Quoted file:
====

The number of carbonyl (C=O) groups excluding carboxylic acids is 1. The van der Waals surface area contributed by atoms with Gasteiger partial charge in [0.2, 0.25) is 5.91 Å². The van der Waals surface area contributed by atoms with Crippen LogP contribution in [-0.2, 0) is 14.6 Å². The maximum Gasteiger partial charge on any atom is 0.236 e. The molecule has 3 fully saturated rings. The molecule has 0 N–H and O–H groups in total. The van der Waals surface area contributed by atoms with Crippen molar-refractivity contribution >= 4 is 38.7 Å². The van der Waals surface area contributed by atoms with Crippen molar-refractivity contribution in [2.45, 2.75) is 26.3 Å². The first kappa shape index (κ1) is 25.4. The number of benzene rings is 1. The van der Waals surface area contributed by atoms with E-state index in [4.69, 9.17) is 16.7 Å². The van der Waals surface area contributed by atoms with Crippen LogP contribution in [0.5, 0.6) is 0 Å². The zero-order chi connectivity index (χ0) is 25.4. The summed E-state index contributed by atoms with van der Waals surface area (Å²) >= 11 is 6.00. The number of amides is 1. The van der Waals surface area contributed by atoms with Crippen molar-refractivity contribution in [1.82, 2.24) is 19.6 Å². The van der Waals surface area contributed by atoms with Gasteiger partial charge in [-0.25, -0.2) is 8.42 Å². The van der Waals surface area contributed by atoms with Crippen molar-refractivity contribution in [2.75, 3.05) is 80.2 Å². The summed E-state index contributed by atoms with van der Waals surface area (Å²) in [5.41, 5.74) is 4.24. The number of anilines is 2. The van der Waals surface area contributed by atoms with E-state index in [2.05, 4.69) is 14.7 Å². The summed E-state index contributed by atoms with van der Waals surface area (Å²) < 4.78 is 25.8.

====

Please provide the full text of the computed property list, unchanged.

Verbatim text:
The number of carbonyl (C=O) groups excluding carboxylic acids is 1. The van der Waals surface area contributed by atoms with Gasteiger partial charge in [0.2, 0.25) is 5.91 Å². The van der Waals surface area contributed by atoms with Crippen LogP contribution in [-0.2, 0) is 14.6 Å². The maximum Gasteiger partial charge on any atom is 0.236 e. The molecule has 3 fully saturated rings. The molecule has 0 N–H and O–H groups in total. The van der Waals surface area contributed by atoms with Crippen molar-refractivity contribution >= 4 is 38.7 Å². The van der Waals surface area contributed by atoms with Crippen molar-refractivity contribution in [2.45, 2.75) is 26.3 Å². The first kappa shape index (κ1) is 25.4. The number of benzene rings is 1. The van der Waals surface area contributed by atoms with E-state index in [4.69, 9.17) is 16.7 Å². The van der Waals surface area contributed by atoms with Crippen LogP contribution in [0.5, 0.6) is 0 Å². The zero-order chi connectivity index (χ0) is 25.4. The summed E-state index contributed by atoms with van der Waals surface area (Å²) >= 11 is 6.00. The number of amides is 1. The van der Waals surface area contributed by atoms with Crippen molar-refractivity contribution in [1.82, 2.24) is 19.6 Å². The van der Waals surface area contributed by atoms with Gasteiger partial charge in [-0.25, -0.2) is 8.42 Å². The van der Waals surface area contributed by atoms with Crippen molar-refractivity contribution in [2.75, 3.05) is 80.2 Å². The summed E-state index contributed by atoms with van der Waals surface area (Å²) in [5.41, 5.74) is 4.24. The number of anilines is 2. The van der Waals surface area contributed by atoms with E-state index in [2.05, 4.69) is 14.7 Å². The summed E-state index contributed by atoms with van der Waals surface area (Å²) < 4.78 is 25.8.